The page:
Shaban Athuman taught himself to capture better art,
but photography taught him about life.

Let the actors act

See his work at Shabanathuman.com

From a middle-schooler just looking for a place to fit in to a seasoned photographer, Shaban Athuman learned to tell stories through his lens.

Athuman photographed college athletics for the Associated Press and the Kentucky Derby for Getty Images. He won top honors in New Mexico for breaking news photography. Richmond Times Dispatch editors recognized his work was special. The staff produced a Sunday-edition wrap for its Virginia daily to showcase a photostory of his. Most recently, his imagery has appeared in the Denver Post.

These credits all belong to a guy who’s in college. But it almost ended before it even began.


As freshman at Salem High School in Virginia, Athuman struggled in a sea of 1,200 students. He was headed down the wrong path, and administrators suspended him for fighting. He didn’t fit in.

Not surprising for someone who spent his first 12 years in a refugee camp under the military protection of the Tanzanian government. His parents, originally from Burundi, fled from the civil war ravaging their East African country. He said his family had no defense from criminals who ransacked their encampment. There, his family witnessed neighbors robbed at gunpoint.

Immigrating to America was the right choice for them. But, life in the states took some adjusting and required Athuman to learn English, his fifth language. He had only taken a two-week course before starting seventh grade.


Alone, scared and unable to communicate fully with his classmates, Athuman remembers the day he saw some kids with a magic black box. He recognized it from the encampment when relief workers visited and showed residents how they looked in the viewfinder. It was a camera, and until that day, he had never seen himself clearly. To him, it was magic.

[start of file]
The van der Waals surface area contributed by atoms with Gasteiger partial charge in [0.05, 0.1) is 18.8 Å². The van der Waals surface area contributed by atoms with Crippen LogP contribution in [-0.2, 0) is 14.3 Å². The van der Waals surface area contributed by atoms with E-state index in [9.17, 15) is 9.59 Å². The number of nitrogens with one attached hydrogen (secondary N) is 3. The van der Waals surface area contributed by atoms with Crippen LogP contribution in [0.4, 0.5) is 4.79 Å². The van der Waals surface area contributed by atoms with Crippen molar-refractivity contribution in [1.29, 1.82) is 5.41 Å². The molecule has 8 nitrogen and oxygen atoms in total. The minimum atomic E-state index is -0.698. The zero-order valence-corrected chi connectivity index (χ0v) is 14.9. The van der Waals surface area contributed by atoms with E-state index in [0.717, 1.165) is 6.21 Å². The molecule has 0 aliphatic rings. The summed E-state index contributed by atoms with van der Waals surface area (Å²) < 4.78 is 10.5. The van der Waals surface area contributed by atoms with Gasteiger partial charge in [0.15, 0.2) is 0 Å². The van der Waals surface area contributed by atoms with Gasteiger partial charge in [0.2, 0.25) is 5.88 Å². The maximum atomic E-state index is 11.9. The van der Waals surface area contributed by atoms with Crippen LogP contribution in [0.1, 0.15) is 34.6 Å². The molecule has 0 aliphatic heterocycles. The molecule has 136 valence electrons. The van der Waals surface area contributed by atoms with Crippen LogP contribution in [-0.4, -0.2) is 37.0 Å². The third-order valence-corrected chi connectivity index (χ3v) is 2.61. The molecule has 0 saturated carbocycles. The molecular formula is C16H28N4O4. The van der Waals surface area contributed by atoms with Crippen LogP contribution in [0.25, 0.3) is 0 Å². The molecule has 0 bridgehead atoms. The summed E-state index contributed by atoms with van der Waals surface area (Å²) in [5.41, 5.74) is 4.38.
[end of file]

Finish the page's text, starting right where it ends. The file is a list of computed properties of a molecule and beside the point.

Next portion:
Administrators asked adviser Nancy Page to accept the new student onto her middle school staff, because they knew with her family’s military background, she would watch over the quiet refugee learning his way around a new culture. Once she saw his interest in cameras, she made sure he was involved in assignments. She watched him eagerly attend events and gleefully snap hundreds of images. Not many of which were in focus.

But, she saw him try his best.

When high school staff application time came, Page asked adviser Katie Lewis to find a place for Athuman, knowing yearbook would provide a home for him.

The transition was harder than expected.

Missed assignments. Poor quality. Lack of effort. Lewis made the only decision she could. At the end of his freshman year, she took him into the hall and said she could not reserve a space for someone who was not contributing. Athuman pled with her. “If you give me one more chance,” he said. “I will never let you down.”

His editor-in-chief Austin Rakes pulled Athuman aside and talked to him about the difficulties of dealing with cruel people and actively choosing to see life’s positives.

“He saw if he lost yearbook, he would lose his dream,” Rakes said. “Even from freshman year, he knew yearbook was his ticket for what he wanted to do.”

She said photography was his outlet for expression.

“I couldn’t always find the words to thank people,” he told her, “but through photography I can show them.”